Interview by Michela Coslovich
All Images © Giulia Vanelli
Giulia Vanelli (b. 1996) is a photographer based in Tuscany, Italy. She spent a period of schooling at Stephen F. Austin University, Texas and in 2019, she received a BA in Photography from the Free Academy of Fine Arts in Florence, Italy, where she also taught. In 2020, she was selected for an artistic residency at Fabrica, the Benetton Group’s experimental communication center. Her artistic research always starts from personal experiences and in her work she blends documentary narratives with intimate approaches.
Michela Coslovich (MC): Hello Giulia and welcome to Pellicola Magazine. Can you tell us about your artistic journey and how you approached the photographic medium?
Giulia Vanelli (GV): Hi Michela, thank you. I was attracted to the photographic medium when I was very young. During family trips I started taking my first photographs. I didn’t want to limit myself to photographing my parents in front of a monument or a landscape, but I wanted to fix everything that caught my attention. Film, developing and printing had high costs so I was somewhat held back by my parents. At the age of eleven I received my first digital camera as a gift, so I started taking all the pictures I could see. Once I finished high school, I already had a clear idea of what to do. I started studying Photography at the Free Academy of Fine Arts in Florence, where I graduated in 2019 and where I later taught for four years.
(MC): What are the main themes you prefer to address within your personal projects?
(GV): So far in my projects I have explored themes such as identity and personal growth but also memory and ties in relation to the territory. Other themes that I find interesting are those of travel, time and dreams, which somehow tie in with the others already mentioned. These are broad topics with endless possible interpretations and I would like to continue to investigate them in the future.
(MC): Hidden behind an autobiographical derivation, very often your projects are an objective and detached mirror of common realities. In this sense, how does your artistic research develop?
(GV): My artistic research always starts from personal experiences. Through an evocative and never documentary language, however, I try to translate them into universal dynamics. Almost always the images are rich in symbols that serve as a causal link between visible and invisible things, between the known and the unknown. Inside the suspended spaces and situations of the photographs lives the possibility of a new perspective. I like it when people can ask questions or recognize themselves in my experience through an interpretation of my visual narrative.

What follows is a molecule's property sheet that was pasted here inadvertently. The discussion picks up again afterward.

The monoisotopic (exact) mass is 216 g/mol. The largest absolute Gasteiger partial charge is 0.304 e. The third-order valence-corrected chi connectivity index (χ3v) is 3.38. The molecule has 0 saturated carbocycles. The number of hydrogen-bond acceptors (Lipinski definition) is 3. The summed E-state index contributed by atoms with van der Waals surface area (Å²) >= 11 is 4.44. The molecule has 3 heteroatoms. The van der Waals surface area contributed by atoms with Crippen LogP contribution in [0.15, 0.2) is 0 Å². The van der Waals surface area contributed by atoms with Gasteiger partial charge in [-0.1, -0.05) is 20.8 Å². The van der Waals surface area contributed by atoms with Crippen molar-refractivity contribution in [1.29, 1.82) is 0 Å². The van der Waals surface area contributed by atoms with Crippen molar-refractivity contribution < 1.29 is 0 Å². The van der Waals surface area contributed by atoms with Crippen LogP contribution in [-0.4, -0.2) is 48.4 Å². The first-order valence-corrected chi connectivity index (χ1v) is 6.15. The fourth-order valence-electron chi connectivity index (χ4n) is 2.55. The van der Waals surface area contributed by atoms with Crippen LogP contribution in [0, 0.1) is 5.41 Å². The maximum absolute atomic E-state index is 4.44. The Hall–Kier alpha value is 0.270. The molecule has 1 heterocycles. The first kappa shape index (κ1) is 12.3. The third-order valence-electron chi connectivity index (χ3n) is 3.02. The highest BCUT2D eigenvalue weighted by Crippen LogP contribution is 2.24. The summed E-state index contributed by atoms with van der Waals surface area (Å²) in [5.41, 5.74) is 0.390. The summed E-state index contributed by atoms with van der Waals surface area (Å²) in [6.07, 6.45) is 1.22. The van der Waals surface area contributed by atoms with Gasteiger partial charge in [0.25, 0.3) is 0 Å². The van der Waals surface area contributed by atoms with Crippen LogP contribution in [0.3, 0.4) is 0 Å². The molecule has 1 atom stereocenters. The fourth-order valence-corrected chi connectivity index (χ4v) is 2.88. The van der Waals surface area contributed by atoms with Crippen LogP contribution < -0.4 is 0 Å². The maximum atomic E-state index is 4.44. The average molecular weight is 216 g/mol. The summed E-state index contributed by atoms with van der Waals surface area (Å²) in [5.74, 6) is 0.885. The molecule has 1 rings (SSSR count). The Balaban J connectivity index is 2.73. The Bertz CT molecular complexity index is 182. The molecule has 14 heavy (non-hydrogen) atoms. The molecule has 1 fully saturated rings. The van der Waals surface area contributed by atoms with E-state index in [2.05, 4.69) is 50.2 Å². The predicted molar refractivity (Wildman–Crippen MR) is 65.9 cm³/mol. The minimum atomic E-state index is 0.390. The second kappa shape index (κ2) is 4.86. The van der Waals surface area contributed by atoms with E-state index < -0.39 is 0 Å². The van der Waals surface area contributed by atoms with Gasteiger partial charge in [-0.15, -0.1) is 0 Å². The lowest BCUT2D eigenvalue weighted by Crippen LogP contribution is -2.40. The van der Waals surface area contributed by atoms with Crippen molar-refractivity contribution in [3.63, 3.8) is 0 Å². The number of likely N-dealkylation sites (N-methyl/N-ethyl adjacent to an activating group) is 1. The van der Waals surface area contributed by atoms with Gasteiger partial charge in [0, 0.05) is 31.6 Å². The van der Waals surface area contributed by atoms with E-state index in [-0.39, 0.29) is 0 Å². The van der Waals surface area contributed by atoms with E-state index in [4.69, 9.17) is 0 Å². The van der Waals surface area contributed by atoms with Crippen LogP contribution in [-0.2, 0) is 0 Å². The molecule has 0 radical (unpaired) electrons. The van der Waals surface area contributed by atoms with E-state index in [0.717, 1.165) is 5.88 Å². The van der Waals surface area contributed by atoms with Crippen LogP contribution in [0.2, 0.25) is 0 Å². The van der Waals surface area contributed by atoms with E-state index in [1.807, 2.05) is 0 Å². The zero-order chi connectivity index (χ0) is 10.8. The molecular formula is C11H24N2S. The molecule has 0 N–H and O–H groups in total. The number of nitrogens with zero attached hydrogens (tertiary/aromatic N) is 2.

(MC): Can you tell us more about the matrix of your project “The Ugly Duckling”?
(GV): “The Ugly Duckling” explores the difficult process of stepping out of one’s comfort zone. The title refers to the fairy tale of the ugly duckling from which the syndrome of the same name is derived. It is a mental mechanism that conditions self-perception and leads to feeling inadequate to one’s own or others’ expectations and consequently standing still when it is time to put oneself out there. I believe the project is the result of the need to visualize and analyze this human condition in an objective and detached way, to become a spectator of my own experience and thus become aware of it. The project came about spontaneously. I had a collection of images taken at different times and places as a stream of consciousness. During the editing phase I realized that there was a connection between most of them and began to make them dialogue.
(MC): Do you think photography should be a useful medium for personal development?
(GV): If we understand exercise as the repetition of a series of acts for the purpose of developing or enhancing some faculty or skill, I would say that is not a definition in which I find myself. Rather, I would say that I understand photography as a method of inquiry, as a language and as a natural extension of the eyes where personal development is not the end but a consequence, a side effect.
(MC): What are your major sources of inspiration, photographic and otherwise?
(GV): My greatest source of inspiration is experience in its etymological meaning, that is, direct knowledge, personally acquired through observation, use or practice of a certain sphere of reality. I do not often stop to think about what artistic and photographic references inspire my work, but I am sure there are many unconscious ones. These include the metaphysics and paintings of Giorgio De Chirico, with whom I share the intent to investigate the complex relationships between things, capturing the most enigmatic and hidden aspects of reality. In Photography, the imagery of Luigi Ghirri has undoubtedly contributed to broadening my gaze. The study of forms, minimalism, pure and simple landscapes composed of few elements are a fundamental part of my research.
(MC): Do you have any future project ideas that you would like to share with us?
(GV): For the past few years, I have been working on my project “The Season” whose photographs are set in a small seaside town where I spent all the summers of my life. The near future involves the publication of this work, which came into being in the form of a book, in collaboration with a publisher I hold in high esteem, but for superstition’s sake I won’t make spoilers.
(MC): Thank you Giulia for sharing your thoughts with us.
(GV): Thank you!